By ANN BROKELMAN
In this article, I’d like to bring up the dangers of fishing line, sports netting, and other loose garbage to our local wildlife.
The first question that comes up is usually: is this stuff really that dangerous/problematic? Does the media just take one or two bad pictures every year and make it seem like this is a constant problem?
Well, I talked to the Toronto Wildlife Centre; the people who rescue GTA animals year-round. They told me that, “Fishing line poses many threats to wildlife, especially waterfowl. They risk ingesting and becoming entangled in discarded lines, often suffering injuries from fishing hooks and lures that are still attached. These injuries can easily be prevented. Refrain from cutting fishing line that has become snagged, and make sure to properly dispose of it in monofilament recycling bins often located in fishing areas and tackle shops. Also, make sure to cut up lines into smaller pieces, and never use lead sinkers that can cause lead poisoning. To find out more, please visit torontowildlifecentre.com or call our wildlife hotline at 416-631-0662.
“Consider storing sports netting when not in use. While it’s not often that animals become entangled in goalie nets, it does still happen.
“A Virginia opossum, red-tailed hawk and a red fox have all previously been admitted to TWC this year suffering injuries after being caught in soccer and hockey nets. It’s always better to be safe when considering our wild neighbours, and it takes little effort to store away unused equipment.”
Over the years I have seen how the above affects our wildlife.
In one instance a beautiful adult red-tailed hawk was caught in an old hockey net.
She was saved by Toronto Wildlife Centre’s Rescue team member Sara, and she was suffering from minor lacerations and bruising, but with care at TWC, she was able to be released back to the wild within a week.
This was a happy story – she was able to return to her nearby nest, where her juvenile hawks waited for her return.
A few years ago I also got a call from the Toronto Wildlife Centre to check out a striped skunk trapped in a different net.
It was a very smelly rescue with Sara and another volunteer Jeremy. Sara took the rear end of skunk, Jeremy the front, and I cut the net. We placed it in a crate and Jeremy took it to the wildlife centre.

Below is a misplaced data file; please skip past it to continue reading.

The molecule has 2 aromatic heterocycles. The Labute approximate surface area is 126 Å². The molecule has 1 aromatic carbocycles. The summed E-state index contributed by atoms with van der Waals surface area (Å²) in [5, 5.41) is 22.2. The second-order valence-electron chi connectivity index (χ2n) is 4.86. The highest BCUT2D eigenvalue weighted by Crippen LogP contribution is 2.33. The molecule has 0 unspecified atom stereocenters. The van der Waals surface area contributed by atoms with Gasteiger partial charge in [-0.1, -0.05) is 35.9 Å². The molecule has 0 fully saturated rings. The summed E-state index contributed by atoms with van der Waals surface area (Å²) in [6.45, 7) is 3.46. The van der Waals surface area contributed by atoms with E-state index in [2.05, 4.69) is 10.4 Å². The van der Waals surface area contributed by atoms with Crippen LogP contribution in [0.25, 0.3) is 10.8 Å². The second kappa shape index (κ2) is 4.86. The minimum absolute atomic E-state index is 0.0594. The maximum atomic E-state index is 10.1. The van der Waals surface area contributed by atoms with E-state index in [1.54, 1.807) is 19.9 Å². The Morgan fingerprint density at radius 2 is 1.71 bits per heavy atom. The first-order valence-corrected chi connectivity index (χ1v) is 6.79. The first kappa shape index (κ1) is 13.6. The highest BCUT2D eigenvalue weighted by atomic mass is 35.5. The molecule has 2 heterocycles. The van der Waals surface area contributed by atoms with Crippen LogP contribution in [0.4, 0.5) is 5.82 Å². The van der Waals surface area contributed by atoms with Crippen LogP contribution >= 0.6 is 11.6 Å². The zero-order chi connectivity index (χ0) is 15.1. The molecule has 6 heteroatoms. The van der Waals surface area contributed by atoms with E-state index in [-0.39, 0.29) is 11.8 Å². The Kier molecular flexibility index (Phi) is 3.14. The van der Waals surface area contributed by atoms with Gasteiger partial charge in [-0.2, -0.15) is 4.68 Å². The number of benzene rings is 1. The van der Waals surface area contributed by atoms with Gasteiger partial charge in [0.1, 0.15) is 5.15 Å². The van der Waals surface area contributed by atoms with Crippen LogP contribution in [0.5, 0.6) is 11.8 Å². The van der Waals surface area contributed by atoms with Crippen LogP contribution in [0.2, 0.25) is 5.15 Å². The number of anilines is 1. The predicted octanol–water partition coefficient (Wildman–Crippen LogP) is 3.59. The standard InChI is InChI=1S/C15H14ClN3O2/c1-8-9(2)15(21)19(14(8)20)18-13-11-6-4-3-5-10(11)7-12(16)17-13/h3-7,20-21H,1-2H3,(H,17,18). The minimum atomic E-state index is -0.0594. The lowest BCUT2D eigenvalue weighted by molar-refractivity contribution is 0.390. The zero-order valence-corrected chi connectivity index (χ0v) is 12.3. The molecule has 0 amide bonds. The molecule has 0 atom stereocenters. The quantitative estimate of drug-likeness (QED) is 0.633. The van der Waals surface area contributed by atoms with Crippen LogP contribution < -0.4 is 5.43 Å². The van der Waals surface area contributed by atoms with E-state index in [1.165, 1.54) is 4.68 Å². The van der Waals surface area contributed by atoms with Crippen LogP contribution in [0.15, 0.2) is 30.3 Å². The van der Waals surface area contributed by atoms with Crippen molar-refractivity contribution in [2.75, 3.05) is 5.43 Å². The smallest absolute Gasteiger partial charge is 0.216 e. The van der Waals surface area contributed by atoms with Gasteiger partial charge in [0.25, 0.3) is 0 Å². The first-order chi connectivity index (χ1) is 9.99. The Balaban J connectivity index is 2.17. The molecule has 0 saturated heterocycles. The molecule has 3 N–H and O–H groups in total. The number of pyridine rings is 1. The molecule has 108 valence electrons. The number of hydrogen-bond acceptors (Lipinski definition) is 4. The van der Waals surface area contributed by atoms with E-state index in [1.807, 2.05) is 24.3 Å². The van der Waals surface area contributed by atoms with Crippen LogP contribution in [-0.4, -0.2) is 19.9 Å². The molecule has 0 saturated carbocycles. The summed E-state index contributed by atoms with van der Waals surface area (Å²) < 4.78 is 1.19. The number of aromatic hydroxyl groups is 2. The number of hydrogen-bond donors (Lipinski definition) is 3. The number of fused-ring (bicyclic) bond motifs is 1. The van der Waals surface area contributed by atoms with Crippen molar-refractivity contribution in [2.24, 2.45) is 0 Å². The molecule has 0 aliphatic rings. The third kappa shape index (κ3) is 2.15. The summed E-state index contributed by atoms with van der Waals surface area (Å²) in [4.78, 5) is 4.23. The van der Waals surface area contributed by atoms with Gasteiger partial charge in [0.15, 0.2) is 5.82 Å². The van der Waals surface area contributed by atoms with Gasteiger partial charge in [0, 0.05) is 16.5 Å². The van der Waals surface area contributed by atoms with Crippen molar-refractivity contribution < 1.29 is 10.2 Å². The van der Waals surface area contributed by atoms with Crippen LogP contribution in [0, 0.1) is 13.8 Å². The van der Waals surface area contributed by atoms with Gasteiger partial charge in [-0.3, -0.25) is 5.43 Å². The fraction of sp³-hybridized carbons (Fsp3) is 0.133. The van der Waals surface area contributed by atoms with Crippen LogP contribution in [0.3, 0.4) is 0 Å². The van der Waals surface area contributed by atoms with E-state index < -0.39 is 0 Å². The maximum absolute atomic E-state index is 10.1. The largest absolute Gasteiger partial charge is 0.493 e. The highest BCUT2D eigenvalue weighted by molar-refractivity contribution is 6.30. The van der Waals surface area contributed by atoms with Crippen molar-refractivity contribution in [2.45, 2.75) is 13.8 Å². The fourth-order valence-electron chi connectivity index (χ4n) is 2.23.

The skunk was assessed by the senior wildlife rehabilitation staff, the last of netting was cut away, and it was released without much delay. This was another lucky, and smelly victory, but not all animals are that lucky.
Enjoy fishing, but please take all of your broken lines, hooks and sinkers home. Also, please use steel sinkers instead of lead. I know it’s not always easy to recover a lure that’s snagged on a log or in the rocks, but I’m asking you to maybe go a little further next time to do what you can to recover your tackle.
I’ve now lost track of the number of animals, specifically geese, ducks, grebes, herons, loons and swans tangled in fishing lines and/or with hooks in their mouths/beaks.
I particularly remember one beautiful swan (see the photo with this column) with a huge hook in his mouth. While TWC was able to carry out a successful rescue, the bird was in care for a few weeks to let a very preventable injury heal.
Can individual action even make a difference? I can’t see how it could hurt, and I see lots of opportunities to make our city a little better for us and for the animals we share it with.
But, what is our responsibility with these sorts of items? If you want me to try to guilt trip you a little, the government of Canada states that “Every citizen has a role to play in avoiding waste and pollution while protecting Canada’s natural, cultural and architectural heritage for future generations.” (www.canada.ca/en).
Let’s think of our animal neighbours, our city, and the kind of environment we want to leave behind for future generations to enjoy.